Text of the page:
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Batten the Hatches

Tips and tricks for winterizing your home
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By KATIE TYLER  |  Moonshine Ink

With snow on the horizon (yikes!) and temperatures dropping as we move into fall, you never can tell what tomorrow will bring. That is why it is best to be ready early. Believe it or not, it is time to winterize your home for the 2017/18 winter season. Living in the mountains, we must prepare for freezing weather and heavy snow loads. Don’t want to winterize just yet? Remember, costly repair bills can be avoided if you take the time to prepare your home for winter.

Have you secured your plow service or serviced your snow blower? The snow is coming, and there’s no reason to wait on this. Most plow services offer a discount if you sign up early for the season. It’s also nice to have some ice melt on hand for those slippery walkways and driveways.    
Do you have a wood burning fireplace? It’s easy to wait until it’s cold outside to order your cord, but it’s much easier to get your wood supply now when it’s still dry and nice outside.

Now it’s time to shut down the exterior of your home to prepare for inclement days.

First, bring in all your patio furniture to a covered location such as an under-the-house storage area or a garage. This furniture is not made to handle the harsh winter weather, which can include heavy snow and freeze-thaw conditions. Don’t forget potted plants and other garden decor.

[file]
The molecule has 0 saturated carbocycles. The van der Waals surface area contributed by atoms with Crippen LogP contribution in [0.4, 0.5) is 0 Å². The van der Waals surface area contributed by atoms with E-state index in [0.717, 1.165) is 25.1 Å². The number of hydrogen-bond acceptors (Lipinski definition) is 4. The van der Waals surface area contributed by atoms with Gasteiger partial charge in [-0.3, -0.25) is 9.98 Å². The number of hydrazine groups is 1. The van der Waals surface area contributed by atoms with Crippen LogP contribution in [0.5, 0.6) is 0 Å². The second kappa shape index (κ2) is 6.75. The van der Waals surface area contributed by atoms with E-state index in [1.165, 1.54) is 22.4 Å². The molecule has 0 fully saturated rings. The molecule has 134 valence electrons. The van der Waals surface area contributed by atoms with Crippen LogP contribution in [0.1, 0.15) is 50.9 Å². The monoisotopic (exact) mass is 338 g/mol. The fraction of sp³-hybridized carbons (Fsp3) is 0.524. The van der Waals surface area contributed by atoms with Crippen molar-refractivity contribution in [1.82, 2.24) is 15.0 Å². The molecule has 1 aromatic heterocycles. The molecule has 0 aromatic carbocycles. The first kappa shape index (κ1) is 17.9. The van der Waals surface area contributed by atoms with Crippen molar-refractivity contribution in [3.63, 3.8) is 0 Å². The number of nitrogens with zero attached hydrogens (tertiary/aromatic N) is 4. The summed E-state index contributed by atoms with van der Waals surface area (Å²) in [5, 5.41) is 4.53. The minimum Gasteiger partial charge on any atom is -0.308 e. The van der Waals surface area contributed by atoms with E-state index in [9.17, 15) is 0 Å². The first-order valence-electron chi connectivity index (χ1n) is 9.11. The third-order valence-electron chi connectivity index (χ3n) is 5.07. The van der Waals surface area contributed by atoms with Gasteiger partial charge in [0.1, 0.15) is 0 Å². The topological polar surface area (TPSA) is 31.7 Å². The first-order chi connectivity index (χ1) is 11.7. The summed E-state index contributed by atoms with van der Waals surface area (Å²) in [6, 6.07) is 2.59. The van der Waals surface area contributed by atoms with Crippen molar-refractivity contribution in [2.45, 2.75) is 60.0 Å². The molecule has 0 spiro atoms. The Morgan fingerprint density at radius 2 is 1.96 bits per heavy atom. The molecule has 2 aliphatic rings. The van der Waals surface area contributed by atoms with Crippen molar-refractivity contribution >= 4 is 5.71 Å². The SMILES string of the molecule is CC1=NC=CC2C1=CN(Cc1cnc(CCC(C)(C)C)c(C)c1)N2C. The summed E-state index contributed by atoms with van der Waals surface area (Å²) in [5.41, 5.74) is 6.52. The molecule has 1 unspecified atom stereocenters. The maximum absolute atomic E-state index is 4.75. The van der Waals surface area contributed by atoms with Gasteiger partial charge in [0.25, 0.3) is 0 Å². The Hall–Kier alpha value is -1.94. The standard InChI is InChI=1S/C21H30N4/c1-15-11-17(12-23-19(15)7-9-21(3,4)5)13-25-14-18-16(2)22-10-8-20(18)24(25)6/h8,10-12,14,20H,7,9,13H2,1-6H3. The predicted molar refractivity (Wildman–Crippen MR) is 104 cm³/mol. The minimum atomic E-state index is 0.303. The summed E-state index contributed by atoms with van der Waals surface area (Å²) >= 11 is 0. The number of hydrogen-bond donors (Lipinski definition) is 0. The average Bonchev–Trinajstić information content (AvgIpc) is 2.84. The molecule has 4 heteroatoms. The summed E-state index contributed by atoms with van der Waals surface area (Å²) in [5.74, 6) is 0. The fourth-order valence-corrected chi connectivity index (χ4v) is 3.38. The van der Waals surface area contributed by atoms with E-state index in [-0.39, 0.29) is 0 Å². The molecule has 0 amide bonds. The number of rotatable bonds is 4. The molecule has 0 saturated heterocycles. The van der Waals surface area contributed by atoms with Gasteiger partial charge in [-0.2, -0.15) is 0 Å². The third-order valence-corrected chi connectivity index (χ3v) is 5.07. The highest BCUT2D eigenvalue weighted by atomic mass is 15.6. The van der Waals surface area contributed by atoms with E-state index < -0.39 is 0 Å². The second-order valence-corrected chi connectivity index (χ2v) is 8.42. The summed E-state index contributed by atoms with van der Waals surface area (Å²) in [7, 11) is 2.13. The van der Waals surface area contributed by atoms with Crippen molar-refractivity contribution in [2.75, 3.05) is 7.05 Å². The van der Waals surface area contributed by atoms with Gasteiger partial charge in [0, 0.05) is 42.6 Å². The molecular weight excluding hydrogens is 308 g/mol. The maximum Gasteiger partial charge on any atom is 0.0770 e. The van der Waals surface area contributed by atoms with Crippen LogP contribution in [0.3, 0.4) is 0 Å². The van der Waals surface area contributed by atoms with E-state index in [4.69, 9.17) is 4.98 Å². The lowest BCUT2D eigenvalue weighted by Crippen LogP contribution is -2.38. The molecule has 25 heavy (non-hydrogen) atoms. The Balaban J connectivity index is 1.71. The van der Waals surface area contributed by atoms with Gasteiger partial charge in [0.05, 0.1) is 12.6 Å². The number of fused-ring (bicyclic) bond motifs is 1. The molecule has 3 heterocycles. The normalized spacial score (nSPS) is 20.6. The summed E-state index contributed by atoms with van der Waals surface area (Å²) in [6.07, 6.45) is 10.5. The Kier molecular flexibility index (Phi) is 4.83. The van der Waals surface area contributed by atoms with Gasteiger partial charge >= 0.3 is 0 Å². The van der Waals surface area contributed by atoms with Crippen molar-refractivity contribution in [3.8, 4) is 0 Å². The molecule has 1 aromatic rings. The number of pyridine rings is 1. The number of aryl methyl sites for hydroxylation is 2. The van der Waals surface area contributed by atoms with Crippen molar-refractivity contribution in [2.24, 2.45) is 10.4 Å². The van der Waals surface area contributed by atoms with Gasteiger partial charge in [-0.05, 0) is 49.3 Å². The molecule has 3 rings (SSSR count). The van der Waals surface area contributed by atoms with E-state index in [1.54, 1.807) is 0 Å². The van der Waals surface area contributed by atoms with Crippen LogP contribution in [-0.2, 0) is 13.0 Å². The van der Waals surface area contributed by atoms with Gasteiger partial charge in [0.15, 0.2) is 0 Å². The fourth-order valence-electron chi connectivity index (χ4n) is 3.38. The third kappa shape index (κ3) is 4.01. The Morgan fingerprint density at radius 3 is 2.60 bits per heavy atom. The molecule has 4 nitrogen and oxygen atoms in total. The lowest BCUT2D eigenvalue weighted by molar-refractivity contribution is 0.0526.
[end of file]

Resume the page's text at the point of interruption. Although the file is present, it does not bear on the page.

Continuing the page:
Second, you need to consider snow shedding areas and low windows. As snow sheds off roofs, it tends to circle in and fall toward the wall. This puts windows that may be at snow level (after accumulation), as well as floor-to-ceiling windows and sliding deck doors, at risk. It is best to board up your endangered windows for protection. Clear Plexiglas also works if you still want to let in the light.    

Third is landscaping. Tie up all your trees with stretch tape so the heavy snow doesn’t break the small branches. Protect the trunks with a protective wrap to prevent critters who get hungry over winter from nibbling on the barks. Rake up leaves and fertilize your lawn one last time. These steps will help the spring revitalization of your garden.

This leads us to the outdoor water system.

Underground yard irrigation should be turned off at the main valve. As an extra precaution, hire a plumber to blow compressed air through pipes to confirm that the pipes have been drained. Above-ground irrigation, such as outdoor faucets and hoses, should be turned off, disconnected, and drained of excess water.

Freezing temperatures will cause water pipes to freeze if they are not protected, and this includes indoor plumbing. As for interior water sources, this is only a concern if you leave home for an extended period of time, because when you are living at home the house will presumably be heated to your comfort level. When you plan to leave for more than a few days, it is best to turn off the main valve and set the heat to 55 degrees Fahrenheit so pipes won’t freeze in the interior walls.

A good practice is to know your plumbing and learn where the water shutoff locations are. If your pipes do freeze, time is of the essence. The quicker you shut off the water, or direct your plumber to the problem, the better chance you have to prevent pipes from bursting.

A good home care provider will be fully versed in what it takes to protect your home from the elements. If you do leave your home for long periods of time, you will have peace of mind knowing someone is looking out for your property.

So, let’s button up our homes and get ready for the big winter to come!

~ Katie Tyler has been in the resort/luxury real estate industry for over 15 years, stemming largely from her love of the outdoors and wanting to help others experience and enjoy it. Katie is passionate about the North Lake Tahoe area, safeguarding its immense beauty while helping the community thrive.

 

 
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September 14, 2017